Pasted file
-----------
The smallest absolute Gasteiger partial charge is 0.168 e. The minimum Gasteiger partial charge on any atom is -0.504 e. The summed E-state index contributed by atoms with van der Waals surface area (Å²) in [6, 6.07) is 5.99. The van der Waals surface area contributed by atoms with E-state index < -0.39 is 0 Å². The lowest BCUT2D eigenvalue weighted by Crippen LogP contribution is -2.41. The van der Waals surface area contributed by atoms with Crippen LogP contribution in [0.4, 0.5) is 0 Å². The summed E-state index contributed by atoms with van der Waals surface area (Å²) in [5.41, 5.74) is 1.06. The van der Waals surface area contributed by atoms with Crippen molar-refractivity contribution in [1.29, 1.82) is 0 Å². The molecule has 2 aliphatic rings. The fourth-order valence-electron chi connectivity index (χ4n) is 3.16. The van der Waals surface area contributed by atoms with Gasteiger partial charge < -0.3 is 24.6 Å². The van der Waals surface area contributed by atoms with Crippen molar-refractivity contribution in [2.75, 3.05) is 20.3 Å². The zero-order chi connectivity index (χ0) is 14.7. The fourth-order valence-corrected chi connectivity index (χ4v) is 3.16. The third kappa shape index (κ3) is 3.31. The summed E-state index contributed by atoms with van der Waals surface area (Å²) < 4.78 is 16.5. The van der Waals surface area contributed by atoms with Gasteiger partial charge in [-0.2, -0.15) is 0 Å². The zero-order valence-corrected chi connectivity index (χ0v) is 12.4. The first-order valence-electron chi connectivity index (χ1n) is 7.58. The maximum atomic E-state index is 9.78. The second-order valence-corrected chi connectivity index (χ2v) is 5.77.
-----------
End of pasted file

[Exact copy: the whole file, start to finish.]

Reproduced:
The smallest absolute Gasteiger partial charge is 0.168 e. The minimum Gasteiger partial charge on any atom is -0.504 e. The summed E-state index contributed by atoms with van der Waals surface area (Å²) in [6, 6.07) is 5.99. The van der Waals surface area contributed by atoms with E-state index < -0.39 is 0 Å². The lowest BCUT2D eigenvalue weighted by Crippen LogP contribution is -2.41. The van der Waals surface area contributed by atoms with Crippen LogP contribution in [0.4, 0.5) is 0 Å². The summed E-state index contributed by atoms with van der Waals surface area (Å²) in [5.41, 5.74) is 1.06. The van der Waals surface area contributed by atoms with Crippen molar-refractivity contribution in [1.29, 1.82) is 0 Å². The molecule has 2 aliphatic rings. The fourth-order valence-electron chi connectivity index (χ4n) is 3.16. The van der Waals surface area contributed by atoms with Gasteiger partial charge < -0.3 is 24.6 Å². The van der Waals surface area contributed by atoms with Crippen molar-refractivity contribution in [2.75, 3.05) is 20.3 Å². The zero-order chi connectivity index (χ0) is 14.7. The fourth-order valence-corrected chi connectivity index (χ4v) is 3.16. The third kappa shape index (κ3) is 3.31. The summed E-state index contributed by atoms with van der Waals surface area (Å²) < 4.78 is 16.5. The van der Waals surface area contributed by atoms with Gasteiger partial charge in [-0.2, -0.15) is 0 Å². The zero-order valence-corrected chi connectivity index (χ0v) is 12.4. The first-order valence-electron chi connectivity index (χ1n) is 7.58. The maximum atomic E-state index is 9.78. The second-order valence-corrected chi connectivity index (χ2v) is 5.77.